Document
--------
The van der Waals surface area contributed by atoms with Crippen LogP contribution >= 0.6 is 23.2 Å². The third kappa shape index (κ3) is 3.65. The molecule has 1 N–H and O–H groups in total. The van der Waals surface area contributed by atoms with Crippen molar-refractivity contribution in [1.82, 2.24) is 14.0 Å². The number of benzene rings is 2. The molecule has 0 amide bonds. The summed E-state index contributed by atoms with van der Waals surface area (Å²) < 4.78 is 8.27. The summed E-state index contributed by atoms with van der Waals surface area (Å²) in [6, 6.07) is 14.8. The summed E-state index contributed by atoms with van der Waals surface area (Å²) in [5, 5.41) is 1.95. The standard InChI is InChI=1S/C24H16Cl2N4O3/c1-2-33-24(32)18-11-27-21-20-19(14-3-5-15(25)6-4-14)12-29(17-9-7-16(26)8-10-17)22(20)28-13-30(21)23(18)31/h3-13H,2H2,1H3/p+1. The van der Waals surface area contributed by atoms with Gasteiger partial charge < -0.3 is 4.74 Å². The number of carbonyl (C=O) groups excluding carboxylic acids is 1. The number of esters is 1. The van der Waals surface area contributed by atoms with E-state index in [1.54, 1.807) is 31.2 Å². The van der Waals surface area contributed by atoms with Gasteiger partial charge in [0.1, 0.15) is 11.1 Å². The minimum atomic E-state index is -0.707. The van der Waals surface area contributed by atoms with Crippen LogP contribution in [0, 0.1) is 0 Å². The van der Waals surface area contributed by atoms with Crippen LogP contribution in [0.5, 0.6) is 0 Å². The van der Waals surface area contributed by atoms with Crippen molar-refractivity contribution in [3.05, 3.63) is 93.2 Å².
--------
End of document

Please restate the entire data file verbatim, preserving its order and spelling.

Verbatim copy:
The van der Waals surface area contributed by atoms with Crippen LogP contribution >= 0.6 is 23.2 Å². The third kappa shape index (κ3) is 3.65. The molecule has 1 N–H and O–H groups in total. The van der Waals surface area contributed by atoms with Crippen molar-refractivity contribution in [1.82, 2.24) is 14.0 Å². The number of benzene rings is 2. The molecule has 0 amide bonds. The summed E-state index contributed by atoms with van der Waals surface area (Å²) < 4.78 is 8.27. The summed E-state index contributed by atoms with van der Waals surface area (Å²) in [6, 6.07) is 14.8. The summed E-state index contributed by atoms with van der Waals surface area (Å²) in [5, 5.41) is 1.95. The standard InChI is InChI=1S/C24H16Cl2N4O3/c1-2-33-24(32)18-11-27-21-20-19(14-3-5-15(25)6-4-14)12-29(17-9-7-16(26)8-10-17)22(20)28-13-30(21)23(18)31/h3-13H,2H2,1H3/p+1. The van der Waals surface area contributed by atoms with Gasteiger partial charge < -0.3 is 4.74 Å². The number of carbonyl (C=O) groups excluding carboxylic acids is 1. The number of esters is 1. The van der Waals surface area contributed by atoms with E-state index in [1.54, 1.807) is 31.2 Å². The van der Waals surface area contributed by atoms with Gasteiger partial charge in [0.1, 0.15) is 11.1 Å². The minimum atomic E-state index is -0.707. The van der Waals surface area contributed by atoms with Crippen LogP contribution in [0, 0.1) is 0 Å². The van der Waals surface area contributed by atoms with Crippen LogP contribution in [0.5, 0.6) is 0 Å². The van der Waals surface area contributed by atoms with Crippen molar-refractivity contribution in [3.05, 3.63) is 93.2 Å².